The Alamo Wash in Tucson temporarily becomes a flowing stream after heavy monsoon rains.

The Trump administration’s proposals to scale back federal regulation of rivers and washes would have major impacts in the Tucson area, helping land developers as well as the proposed Rosemont Mine.

A key provision in the administration’s proposed regulatory rollback would be to exempt future development from Clean Water Act protections if the projects would lie along ephemeral washes. Such washes, which carry water only after rainfall, make up the overwhelming majority of water courses in Arizona and the arid West.

Today, real estate developers must get federal Clean Water Act permits from the Army Corps of Engineers to build subdivisions, shopping centers and other projects along ephemeral streams — if it’s shown that the streams have significant connections to navigable rivers such as the Santa Cruz and Colorado rivers.

Hudbay Minerals Inc. also needs a Clean Water Act permit to build the Rosemont Mine in the Santa Rita Mountains southeast of Tucson, because its waste rock and tailings would lie near washes such as Barrel Canyon.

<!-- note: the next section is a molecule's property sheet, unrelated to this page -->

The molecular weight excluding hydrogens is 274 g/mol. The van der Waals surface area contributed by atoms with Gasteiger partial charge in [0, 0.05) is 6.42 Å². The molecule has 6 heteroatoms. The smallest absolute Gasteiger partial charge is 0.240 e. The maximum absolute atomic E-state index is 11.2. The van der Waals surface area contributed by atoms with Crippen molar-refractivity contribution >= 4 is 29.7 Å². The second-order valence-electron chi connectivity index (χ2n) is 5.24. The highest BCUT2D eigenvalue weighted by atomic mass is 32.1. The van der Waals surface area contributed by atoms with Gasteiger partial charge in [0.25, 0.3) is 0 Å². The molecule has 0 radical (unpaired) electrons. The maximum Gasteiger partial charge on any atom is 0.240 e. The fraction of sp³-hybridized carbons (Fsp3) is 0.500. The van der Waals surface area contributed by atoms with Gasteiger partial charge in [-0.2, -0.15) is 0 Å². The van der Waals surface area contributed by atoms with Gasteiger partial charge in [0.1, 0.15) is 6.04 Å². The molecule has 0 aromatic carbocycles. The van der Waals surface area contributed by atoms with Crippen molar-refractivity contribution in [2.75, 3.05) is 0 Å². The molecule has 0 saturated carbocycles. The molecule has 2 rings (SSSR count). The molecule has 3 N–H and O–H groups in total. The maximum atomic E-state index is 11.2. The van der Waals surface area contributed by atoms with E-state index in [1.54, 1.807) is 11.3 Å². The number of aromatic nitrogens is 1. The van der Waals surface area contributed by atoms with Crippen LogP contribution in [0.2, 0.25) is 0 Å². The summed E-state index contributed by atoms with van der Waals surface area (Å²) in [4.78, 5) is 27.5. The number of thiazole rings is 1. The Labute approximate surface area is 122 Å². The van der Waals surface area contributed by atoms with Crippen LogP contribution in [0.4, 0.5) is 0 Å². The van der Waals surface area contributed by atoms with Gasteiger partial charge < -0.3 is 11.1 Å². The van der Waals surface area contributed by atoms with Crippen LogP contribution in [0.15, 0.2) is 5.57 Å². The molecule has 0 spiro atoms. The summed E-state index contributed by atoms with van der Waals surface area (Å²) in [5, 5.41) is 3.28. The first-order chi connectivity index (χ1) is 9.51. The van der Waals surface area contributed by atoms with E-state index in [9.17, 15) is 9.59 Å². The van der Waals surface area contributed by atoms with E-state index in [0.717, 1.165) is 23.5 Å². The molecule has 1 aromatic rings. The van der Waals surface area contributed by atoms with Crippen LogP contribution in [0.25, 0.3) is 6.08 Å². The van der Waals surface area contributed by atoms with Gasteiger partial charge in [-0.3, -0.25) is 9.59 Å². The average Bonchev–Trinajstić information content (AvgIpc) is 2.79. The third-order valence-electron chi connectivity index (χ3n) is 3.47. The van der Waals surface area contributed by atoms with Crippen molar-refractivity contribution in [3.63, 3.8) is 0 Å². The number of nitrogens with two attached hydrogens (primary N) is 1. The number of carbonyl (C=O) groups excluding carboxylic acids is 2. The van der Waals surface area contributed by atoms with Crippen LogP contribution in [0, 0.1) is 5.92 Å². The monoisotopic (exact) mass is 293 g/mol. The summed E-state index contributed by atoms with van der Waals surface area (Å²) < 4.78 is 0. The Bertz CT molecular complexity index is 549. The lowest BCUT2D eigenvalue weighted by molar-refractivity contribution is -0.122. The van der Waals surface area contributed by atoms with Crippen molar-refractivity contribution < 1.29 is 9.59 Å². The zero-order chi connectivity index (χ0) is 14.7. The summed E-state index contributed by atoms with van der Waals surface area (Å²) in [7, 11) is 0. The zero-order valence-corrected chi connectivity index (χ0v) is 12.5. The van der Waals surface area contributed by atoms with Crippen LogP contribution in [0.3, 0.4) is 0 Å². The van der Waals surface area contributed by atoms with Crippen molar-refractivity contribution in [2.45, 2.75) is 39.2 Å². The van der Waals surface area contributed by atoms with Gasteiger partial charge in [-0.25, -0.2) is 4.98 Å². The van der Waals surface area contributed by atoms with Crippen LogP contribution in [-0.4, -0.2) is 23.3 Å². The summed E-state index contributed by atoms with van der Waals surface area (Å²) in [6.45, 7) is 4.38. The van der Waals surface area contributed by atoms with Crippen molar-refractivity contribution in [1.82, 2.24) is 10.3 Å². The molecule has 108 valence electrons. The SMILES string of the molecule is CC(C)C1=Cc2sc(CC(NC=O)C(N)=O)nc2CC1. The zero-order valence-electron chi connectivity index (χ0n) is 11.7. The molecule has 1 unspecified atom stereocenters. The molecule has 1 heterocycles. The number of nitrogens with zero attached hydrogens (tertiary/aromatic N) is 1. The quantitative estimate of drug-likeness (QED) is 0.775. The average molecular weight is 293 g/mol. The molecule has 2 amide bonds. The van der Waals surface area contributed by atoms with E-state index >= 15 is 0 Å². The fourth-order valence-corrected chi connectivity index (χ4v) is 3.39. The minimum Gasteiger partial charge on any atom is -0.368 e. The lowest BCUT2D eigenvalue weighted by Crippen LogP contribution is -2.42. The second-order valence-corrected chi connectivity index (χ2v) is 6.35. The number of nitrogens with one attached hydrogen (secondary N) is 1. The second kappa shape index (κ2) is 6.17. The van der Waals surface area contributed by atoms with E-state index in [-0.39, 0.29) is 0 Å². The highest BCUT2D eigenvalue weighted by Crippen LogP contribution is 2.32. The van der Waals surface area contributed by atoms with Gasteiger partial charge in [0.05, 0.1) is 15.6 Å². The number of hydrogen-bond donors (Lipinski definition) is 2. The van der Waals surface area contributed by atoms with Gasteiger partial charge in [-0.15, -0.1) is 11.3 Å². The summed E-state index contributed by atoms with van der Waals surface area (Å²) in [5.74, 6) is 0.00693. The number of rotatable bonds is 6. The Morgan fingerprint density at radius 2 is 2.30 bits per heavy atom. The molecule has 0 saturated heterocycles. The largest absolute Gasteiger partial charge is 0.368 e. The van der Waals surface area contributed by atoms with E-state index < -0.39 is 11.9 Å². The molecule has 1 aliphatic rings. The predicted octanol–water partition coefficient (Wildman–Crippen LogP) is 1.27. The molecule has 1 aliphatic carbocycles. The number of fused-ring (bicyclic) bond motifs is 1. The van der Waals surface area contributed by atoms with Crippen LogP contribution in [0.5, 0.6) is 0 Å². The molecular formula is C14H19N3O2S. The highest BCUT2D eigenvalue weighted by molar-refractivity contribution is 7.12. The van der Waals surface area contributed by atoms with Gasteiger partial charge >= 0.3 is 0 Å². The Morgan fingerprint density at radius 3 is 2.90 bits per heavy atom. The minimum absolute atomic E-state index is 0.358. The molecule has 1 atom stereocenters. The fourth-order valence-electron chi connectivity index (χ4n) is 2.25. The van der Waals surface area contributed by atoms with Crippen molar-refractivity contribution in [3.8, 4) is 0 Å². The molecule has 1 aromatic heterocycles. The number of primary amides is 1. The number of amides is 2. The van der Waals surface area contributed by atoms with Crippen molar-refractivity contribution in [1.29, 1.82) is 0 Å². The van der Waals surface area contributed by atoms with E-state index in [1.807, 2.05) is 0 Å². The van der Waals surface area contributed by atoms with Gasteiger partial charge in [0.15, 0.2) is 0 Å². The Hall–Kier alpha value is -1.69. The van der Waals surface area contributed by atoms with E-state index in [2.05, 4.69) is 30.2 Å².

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Developers have long complained that obtaining these permits is very costly and time-consuming. The Rosemont project has now had a Clean Water Act permit application pending since 2011, with a final decision expected relatively soon.

Environmentalists, however, say that the protections afforded the streams through the Clean Water Act are crucial. Developers are often required to carry out substantial mitigation efforts such as buying open space elsewhere to compensate for the land they blade for their projects, and environmentalists say the mitigation is essential to protecting imperiled species and their habitats.

Contact reporter Tony Davis at or 806-7746. On Twitter@tonydavis987